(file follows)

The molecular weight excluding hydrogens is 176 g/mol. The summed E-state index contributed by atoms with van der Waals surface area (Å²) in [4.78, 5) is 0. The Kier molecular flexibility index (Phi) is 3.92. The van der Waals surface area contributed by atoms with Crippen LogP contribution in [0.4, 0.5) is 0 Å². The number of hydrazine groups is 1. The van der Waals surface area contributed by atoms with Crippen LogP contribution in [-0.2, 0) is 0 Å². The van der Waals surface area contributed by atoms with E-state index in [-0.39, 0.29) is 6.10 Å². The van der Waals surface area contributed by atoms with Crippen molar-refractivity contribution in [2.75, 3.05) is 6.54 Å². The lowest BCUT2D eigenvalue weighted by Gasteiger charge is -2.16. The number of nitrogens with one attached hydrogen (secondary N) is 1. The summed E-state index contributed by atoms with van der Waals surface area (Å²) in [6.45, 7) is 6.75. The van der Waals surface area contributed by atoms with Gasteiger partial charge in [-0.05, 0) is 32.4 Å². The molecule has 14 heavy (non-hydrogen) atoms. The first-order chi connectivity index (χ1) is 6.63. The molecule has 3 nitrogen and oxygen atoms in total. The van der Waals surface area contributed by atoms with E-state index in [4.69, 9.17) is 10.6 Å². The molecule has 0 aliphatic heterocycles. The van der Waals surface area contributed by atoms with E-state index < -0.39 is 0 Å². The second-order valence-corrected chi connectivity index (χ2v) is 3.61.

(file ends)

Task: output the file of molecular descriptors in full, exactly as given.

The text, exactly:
The molecular weight excluding hydrogens is 176 g/mol. The summed E-state index contributed by atoms with van der Waals surface area (Å²) in [4.78, 5) is 0. The Kier molecular flexibility index (Phi) is 3.92. The van der Waals surface area contributed by atoms with Crippen LogP contribution in [0.4, 0.5) is 0 Å². The number of hydrazine groups is 1. The van der Waals surface area contributed by atoms with Crippen LogP contribution in [-0.2, 0) is 0 Å². The van der Waals surface area contributed by atoms with E-state index in [-0.39, 0.29) is 6.10 Å². The van der Waals surface area contributed by atoms with Crippen molar-refractivity contribution in [2.75, 3.05) is 6.54 Å². The lowest BCUT2D eigenvalue weighted by Gasteiger charge is -2.16. The number of nitrogens with one attached hydrogen (secondary N) is 1. The summed E-state index contributed by atoms with van der Waals surface area (Å²) in [6.45, 7) is 6.75. The van der Waals surface area contributed by atoms with Gasteiger partial charge in [-0.05, 0) is 32.4 Å². The molecule has 14 heavy (non-hydrogen) atoms. The first-order chi connectivity index (χ1) is 6.63. The molecule has 3 nitrogen and oxygen atoms in total. The van der Waals surface area contributed by atoms with E-state index in [4.69, 9.17) is 10.6 Å². The molecule has 0 aliphatic heterocycles. The van der Waals surface area contributed by atoms with E-state index < -0.39 is 0 Å². The second-order valence-corrected chi connectivity index (χ2v) is 3.61.